The energy spectrum of the events is shown in the figure above (the points with errors).  The blue histogram shows the atmospheric neutrino background, while the magenta and green lines include two estimates of the prompt atmospheric neutrinos; the shading shows the uncertainty.  The red shows the remaining downward-going muon background, while the grey line includes these backgrounds, plus an assumed astrophysical component.   The extra-terrestrial signal is significant starting at energies above 60 TeV.  The absence of events at energies much above 1 PeV is significant, indicating that the spectrum is cut off at very high energies (between 2 and 10 PeV); this may be a clue about the accelerators that produced the neutrinos.

Unfortunately, we don’t know where these neutrinos come from.   There is no statistically significant clustering in the sky map.

The apparent flux of extra-terrestrial neutrinos is toward the high end of current theoretical estimates, near the Waxman-Bahcall (WB) bound.  The WB bound is a calculation based on the measured cosmic-ray flux, assuming that, when these particles are accelerated, they interact with background gas or photons (light) in the accelerator, producing particles (pions) which decay, producing the neutrinos that IceCube observes.   Further studies, with more data, should give us clues which will help us located these accelerators.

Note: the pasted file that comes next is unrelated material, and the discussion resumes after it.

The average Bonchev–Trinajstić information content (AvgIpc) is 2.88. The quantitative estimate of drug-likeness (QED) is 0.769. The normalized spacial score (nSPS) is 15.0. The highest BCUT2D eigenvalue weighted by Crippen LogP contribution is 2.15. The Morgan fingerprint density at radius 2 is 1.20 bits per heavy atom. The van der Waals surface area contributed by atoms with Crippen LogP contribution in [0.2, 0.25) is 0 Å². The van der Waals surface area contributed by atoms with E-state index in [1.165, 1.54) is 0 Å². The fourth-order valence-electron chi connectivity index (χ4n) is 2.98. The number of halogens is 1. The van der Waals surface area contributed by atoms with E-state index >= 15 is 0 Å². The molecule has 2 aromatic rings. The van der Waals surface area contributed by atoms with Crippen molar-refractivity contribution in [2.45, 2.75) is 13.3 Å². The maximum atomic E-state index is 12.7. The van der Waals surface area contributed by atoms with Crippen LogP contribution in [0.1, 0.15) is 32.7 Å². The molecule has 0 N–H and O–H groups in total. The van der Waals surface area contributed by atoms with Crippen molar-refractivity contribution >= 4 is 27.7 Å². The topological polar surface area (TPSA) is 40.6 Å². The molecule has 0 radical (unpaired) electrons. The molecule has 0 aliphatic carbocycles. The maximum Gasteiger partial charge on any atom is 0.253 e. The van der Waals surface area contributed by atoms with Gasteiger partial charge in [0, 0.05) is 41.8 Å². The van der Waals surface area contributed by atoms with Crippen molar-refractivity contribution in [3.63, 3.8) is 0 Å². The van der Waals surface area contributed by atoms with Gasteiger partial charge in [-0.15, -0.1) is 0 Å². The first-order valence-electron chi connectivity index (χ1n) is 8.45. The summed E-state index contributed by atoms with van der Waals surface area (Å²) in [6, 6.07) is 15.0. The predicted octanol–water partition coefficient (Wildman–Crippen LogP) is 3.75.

For comparison, the only other observations of extra-terrestrial neutrinos have been from our Sun (created by the nuclear fusion that powers it) and a short burst of neutrinos when supernova 1987a exploded.  These neutrinos were all a million times lower in energy than the ones that IceCube observed.

Many  institutions have issued press releases  and feature stories about the paper,   A few of them are

My apologies for the length and technical level of this post, but this analysis is quite intricate, and I wanted to do it justice.